[ATTENDED: October 2, 2015] Helvetia
After Clarke finished his set, he removed his tambourine from the hi hat and took his guitar. And then Helvetia came out and used the same tiny drum set. It turns out that there is all kinds of connectivity between Clarke, Helvetia and Built to Spill. Clarke’s record was released by Brett Netson’s label. Brett Netson is the second guitarist for Built to Spill. And, as it turns out, the bassist and third guitarist for Built to Spill (Jason Albertini and Jim Roth) are the two guitarists for Helvetia.
I had never heard of Helvetia. So imagine my surprise that they released their 8th (!) album that night.
As the band was setting up, Zeke Howard, the drummer, projected a cool swirling pattern on his drum head. Which I can assume only we in the front could see since his kit was so small (see the swirl here). About mid way through the set, the projector had moved a bit and I think a helpful fan straightened it out for him.
Then bassist Samantha Stidham came out. She stood behind Albertini for most of the show (from where I was standing) so I didn’t get to see her too much, but she kept an amazing low end going while Albertini played all kinds of noise and dissonance. And Howard was fun to watch–you don’t usually see drummers up so close.
Lead singer/guitarist Jason Albertini was literally feet from me as he played his peculiar chords (I thought I got some great pictures of his weird chords but they all turned out blurry. Boo). And on the other side, kind of far away was guitarist/keyboardist Jim Roth.
I don’t know the songs they played (although in listening to their album I recognize that some of their set was made up of many new songs). The first thing I noticed was that the sound was not great from where I stood. I was a few feet from the stage and I could barely hear the vocals clearly. I assumed it was an opening act problem so I wasn’t too worried for when Built to Spill came on, but then I learned the ugly Union Transfer secret.
Also, Albertini’s guitar totally drowned out Roth’s. And Albertini was playing really dissonant chords that probably sounded great when mixed with Roth’s but without them, it sounded a bit like he was playing bad chords.
I shifted my position a few times which made things better. But it wasn’t until Built to Spill that I realized you have to stand a few feet back from the stage if you want to hear everything that is going through the sound board. And yet despite the less than ideal circumstance in which I heard them, I was really impressed by Helvetia.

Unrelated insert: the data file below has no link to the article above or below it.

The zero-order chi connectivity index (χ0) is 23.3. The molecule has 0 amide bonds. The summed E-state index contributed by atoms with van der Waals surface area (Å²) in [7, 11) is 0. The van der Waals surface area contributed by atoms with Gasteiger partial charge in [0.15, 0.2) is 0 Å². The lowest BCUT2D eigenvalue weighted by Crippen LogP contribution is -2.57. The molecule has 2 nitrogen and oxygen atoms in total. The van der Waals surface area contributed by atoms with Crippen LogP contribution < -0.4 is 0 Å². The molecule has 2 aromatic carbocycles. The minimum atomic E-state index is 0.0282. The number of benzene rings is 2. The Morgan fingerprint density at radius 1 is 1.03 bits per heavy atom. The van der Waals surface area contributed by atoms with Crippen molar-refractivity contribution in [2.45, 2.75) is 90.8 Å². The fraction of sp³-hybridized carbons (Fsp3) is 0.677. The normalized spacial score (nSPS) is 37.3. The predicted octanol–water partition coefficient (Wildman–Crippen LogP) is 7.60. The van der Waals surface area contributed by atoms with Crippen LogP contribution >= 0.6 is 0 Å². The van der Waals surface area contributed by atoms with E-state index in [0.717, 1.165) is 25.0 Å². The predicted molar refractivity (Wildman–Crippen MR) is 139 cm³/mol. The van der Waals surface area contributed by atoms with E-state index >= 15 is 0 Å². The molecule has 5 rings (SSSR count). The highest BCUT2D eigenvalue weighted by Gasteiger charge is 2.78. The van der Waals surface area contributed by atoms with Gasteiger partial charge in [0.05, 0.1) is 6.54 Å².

I particularly enjoyed “Olaf,” the song that he introduced as being his daughter’s (or niece’s or some little girl anyhow’s) favorite song, even though she hadn’t heard it yet. It had a down tuned E string and sounded really unusual. I also really enjoyed the way Roth (who looked a bit like Neil Peart with that hat on) was playing his guitar on whatever song this was (right).
But the band belongs to Albertini. I enjoyed his guitar playing style and (when I did hear him) his kind of slacker vocal delivery).
For me the highlight of their set was their amazing cover of Fleetwood Mac/Judas Priest’s “Green Manalishi (with the Two Pronged Crown).” I never knew the Fleetwood Mac version (before listening to it after the show), although I have loved the Priest version for decades. Helevtia owes more to the style of Fleetwood Mac but with incredible dissonance and noise scattered throughout. I wish I had known that I could hear better if I’d moved back, because I really want to hear that again. I can’t find it online anywhere, so if anyone can lead me to a performance of it I’d be pretty delighted.
I believe that it was for “Olaf” (which sounds like it has more drums than the other songs) that Built to Spill drummer Steve Gere came out and thudded away on his toms (you can see him in the photo at the top of the post).
I came away really enjoying them a lot and I was happy to meet the bassist at the merch table and buy their new CD.
No idea on the set list except for
Green Manalishi (with the Two Pronged Crown)